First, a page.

Are these food items really healthy for my child?

Are These Food Items

  

From fruit juices to so-called nutritious snacks, many food products that proclaim to be healthy are anything but nutritious. Even food products that promise to be fat free or gluten free may contain hidden chemicals and other ingredients that are anything but good for us. To help parents and caregivers know what foods are good for their kids, check out this list of nine food items to avoid on your next trip to the grocery store.


Veggie Puffs
You might think just because something is made from vegetables, that it is good for you. But veggie puffs are mostly made of refined grains such as corn flour, soy flour and rice. The vegetables in these puffs are mostly in powder form, providing far less vitamins and fiber than a normal serving of vegetables.


Children’s Yogurt
Yogurt can be a healthy choice for a child because it contains calcium and immune-supporting probiotics, but only if it’s the low-fat plain variety. Be sure and stay away from yogurts that are marketed for children because they often contain tons of sugar, artificial flavors and some even have artificial food dyes.


Fruit Snacks
Don’t be tricked by the word “fruit” when it comes to the snack aisle. Many so-called fruit snacks like roll-ups or gummies are loaded with sugar, concentrated fruit juice (which is really just sugar) and corn syrup. They may also contain artificial flavoring and food coloring. If your child likes fruit, stick with the real items from the produce department.


Packaged Turkey
Most kids love a turkey sandwich, and turkey can be an excellent source of lean protein. But the prepackaged variety is often loaded with sodium, preservatives and nitrates to extend shelf life. Even a one, 2-ounce serving can contain nearly one third of the maximum daily recommendation of sodium. If your child is a turkey fan, be sure and buy the low-sodium variety or even fresh turkey slices from the deli.


Granola
Granola is one of those items that certainly sounds healthy, especially because the ingredient list can contain rolled oats, dried fruit, nuts and seeds. However, many granola products contain sugar, honey and molasses—and when added with other ingredients like coconut, chocolate, and roasted almonds, some commercial brands contain as much as 25 grams of fat per serving.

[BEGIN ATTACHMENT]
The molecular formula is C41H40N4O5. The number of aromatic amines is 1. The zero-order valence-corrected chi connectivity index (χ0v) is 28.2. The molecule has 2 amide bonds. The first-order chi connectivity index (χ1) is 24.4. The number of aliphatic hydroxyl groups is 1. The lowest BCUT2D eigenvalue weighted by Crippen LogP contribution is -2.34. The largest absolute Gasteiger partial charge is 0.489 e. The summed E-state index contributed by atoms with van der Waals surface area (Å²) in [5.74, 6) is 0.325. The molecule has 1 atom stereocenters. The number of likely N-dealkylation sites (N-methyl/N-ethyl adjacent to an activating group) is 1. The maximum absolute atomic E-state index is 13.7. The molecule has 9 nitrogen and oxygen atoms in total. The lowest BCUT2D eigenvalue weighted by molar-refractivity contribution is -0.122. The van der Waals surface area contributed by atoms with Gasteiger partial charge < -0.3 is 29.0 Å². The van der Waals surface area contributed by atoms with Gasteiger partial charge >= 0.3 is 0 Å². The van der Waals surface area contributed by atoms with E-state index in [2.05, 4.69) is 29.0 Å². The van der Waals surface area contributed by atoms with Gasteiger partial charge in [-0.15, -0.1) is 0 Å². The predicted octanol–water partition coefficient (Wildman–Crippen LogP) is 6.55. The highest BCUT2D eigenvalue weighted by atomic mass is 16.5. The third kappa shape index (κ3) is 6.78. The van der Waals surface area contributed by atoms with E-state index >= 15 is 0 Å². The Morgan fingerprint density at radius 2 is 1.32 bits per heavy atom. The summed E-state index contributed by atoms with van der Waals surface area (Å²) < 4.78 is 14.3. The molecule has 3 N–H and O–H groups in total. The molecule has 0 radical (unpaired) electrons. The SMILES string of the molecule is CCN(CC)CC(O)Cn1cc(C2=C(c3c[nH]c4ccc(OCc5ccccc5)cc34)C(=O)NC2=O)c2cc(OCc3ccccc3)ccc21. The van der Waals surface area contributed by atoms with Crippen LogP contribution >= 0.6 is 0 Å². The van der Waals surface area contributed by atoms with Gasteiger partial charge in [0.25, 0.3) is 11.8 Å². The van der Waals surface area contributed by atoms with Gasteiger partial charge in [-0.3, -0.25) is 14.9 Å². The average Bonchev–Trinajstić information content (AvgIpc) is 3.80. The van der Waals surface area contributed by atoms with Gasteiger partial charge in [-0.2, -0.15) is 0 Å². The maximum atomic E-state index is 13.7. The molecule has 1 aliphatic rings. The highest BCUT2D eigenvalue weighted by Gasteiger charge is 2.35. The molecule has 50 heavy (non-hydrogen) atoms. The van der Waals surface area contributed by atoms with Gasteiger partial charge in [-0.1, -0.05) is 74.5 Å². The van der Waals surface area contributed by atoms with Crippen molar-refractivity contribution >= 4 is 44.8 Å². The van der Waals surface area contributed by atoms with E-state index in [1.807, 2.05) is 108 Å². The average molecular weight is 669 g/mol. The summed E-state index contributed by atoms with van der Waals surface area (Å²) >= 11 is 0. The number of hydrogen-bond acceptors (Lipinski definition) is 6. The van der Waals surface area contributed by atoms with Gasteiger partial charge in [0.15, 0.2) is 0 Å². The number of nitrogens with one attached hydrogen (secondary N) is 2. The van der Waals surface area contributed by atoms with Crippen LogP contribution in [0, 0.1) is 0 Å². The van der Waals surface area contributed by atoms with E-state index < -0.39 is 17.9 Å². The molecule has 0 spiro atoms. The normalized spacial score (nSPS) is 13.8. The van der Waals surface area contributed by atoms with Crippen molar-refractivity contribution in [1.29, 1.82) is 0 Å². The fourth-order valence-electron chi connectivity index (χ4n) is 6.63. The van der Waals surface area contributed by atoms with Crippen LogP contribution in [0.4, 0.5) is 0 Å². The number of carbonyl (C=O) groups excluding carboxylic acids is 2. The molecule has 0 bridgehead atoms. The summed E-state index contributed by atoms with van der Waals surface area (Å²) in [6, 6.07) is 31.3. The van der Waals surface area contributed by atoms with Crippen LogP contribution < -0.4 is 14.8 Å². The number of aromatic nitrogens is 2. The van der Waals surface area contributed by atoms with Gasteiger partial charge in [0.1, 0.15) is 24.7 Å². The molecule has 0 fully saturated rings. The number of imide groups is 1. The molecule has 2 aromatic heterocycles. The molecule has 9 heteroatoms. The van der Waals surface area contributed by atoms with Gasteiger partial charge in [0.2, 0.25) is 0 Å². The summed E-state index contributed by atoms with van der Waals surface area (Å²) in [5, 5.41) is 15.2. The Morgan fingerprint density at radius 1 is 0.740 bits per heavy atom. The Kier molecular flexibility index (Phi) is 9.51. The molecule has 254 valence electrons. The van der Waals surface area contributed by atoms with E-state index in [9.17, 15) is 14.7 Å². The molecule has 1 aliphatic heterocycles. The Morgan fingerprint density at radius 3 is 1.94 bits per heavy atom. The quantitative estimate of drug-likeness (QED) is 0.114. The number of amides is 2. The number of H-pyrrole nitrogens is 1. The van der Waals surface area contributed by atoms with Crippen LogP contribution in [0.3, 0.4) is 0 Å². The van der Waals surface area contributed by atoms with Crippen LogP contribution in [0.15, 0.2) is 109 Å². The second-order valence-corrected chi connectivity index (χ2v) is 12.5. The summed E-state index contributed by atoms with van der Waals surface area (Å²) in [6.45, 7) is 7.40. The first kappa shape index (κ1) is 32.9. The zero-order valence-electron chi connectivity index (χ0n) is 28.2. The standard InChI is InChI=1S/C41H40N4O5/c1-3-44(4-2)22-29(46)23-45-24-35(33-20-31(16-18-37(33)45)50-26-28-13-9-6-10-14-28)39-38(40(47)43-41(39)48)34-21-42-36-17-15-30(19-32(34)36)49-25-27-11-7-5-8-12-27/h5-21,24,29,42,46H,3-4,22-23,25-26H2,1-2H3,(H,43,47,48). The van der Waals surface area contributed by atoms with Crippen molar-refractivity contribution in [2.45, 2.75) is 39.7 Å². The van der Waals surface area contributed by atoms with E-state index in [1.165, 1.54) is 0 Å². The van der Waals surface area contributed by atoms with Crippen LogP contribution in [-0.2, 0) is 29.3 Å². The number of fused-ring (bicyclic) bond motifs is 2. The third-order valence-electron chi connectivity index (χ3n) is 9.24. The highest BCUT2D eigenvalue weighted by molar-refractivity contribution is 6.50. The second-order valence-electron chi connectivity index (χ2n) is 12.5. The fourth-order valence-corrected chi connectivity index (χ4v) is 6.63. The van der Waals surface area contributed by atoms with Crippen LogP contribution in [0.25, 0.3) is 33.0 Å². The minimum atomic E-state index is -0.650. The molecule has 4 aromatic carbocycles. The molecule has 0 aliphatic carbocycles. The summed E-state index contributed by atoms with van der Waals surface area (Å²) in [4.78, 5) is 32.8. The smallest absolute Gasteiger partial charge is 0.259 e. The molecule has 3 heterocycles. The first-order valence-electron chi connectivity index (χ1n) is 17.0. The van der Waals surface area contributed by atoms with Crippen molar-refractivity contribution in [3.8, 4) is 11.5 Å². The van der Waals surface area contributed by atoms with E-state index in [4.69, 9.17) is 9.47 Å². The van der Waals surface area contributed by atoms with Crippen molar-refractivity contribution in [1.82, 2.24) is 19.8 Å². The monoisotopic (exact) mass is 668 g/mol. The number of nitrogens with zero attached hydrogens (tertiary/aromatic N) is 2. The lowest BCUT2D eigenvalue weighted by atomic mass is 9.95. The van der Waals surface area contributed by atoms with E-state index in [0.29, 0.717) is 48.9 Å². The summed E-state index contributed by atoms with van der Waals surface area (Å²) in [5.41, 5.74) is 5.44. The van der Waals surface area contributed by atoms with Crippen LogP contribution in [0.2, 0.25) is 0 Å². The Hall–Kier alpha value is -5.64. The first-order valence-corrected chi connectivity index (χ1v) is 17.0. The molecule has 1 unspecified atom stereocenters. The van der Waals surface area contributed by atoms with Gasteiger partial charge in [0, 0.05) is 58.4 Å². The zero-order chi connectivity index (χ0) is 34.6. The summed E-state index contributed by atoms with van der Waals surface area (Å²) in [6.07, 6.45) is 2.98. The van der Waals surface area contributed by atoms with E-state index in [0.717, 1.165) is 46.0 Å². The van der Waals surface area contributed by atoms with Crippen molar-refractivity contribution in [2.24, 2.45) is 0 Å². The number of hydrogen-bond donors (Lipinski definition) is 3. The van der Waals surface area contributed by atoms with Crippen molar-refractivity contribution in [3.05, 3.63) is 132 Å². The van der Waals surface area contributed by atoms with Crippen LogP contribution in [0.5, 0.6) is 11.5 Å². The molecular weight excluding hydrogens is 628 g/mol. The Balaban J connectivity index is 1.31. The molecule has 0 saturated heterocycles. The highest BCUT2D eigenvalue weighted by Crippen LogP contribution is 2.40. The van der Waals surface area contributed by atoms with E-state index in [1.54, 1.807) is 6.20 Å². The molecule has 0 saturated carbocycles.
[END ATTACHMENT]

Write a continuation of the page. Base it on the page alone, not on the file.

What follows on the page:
Cereal Bars
Cereal bars seem like a great fast meal as your child heads out the door but you might want to consider that many brands contain tons of sugar, hydrogenated oil (which contains trans-fat), artificial color and flavoring.


Juice
If you’ve been fooled by the so-called health benefits of juice, don’t be alarmed because many parents and caregivers have made the same mistake. Because of the amount of natural sugars in fruit juice, the American Academy of Pediatrics recommends limiting juice for children (to 6 to 8 ounces a day for children up to the age of 6 and to 8 to 12 ounces for children ages 7 and older). Also, keep in mind that many juice cocktails that are marketed to children have added sugars beyond the natural sugar of the fruit juice itself.


Sports Drinks
Sports drinks can be an effective source of rehydration for kids who have been exercising for long periods of time. But many brands are known to be some of the most sugar-sweetened beverages around. Be sure and check the ingredient labels and choose a sports drink that is low in sugar and free of artificial food colorings.


Graham Crackers
Many adults grew up on the little crunchy wafers known as graham crackers. But although they provide a tasty treat, they don’t provide much nutritional value nor fiber. Instead of serving your child graham crackers, consider a whole grain cracker with cheese.


For tips on healthy eating visit ABC Quality Nutrition.

Learn more about healthy snacks for your child at https://www.healthline.com/nutrition/healthy-snacks-for-kids and https://www.eatthis.com/new-kids-snacks-youll-want-to-eat-yourself/.


Visit abcquality.org to learn more about child care and development, search for ABC Quality approved child care provider and learn about the state’s voluntary quality rating system. ABC Quality is administered by the SC Department of Social Services’ Division of Early Care and Education.


By ABC Quality Team at 2 Apr 2019, 11:00 AM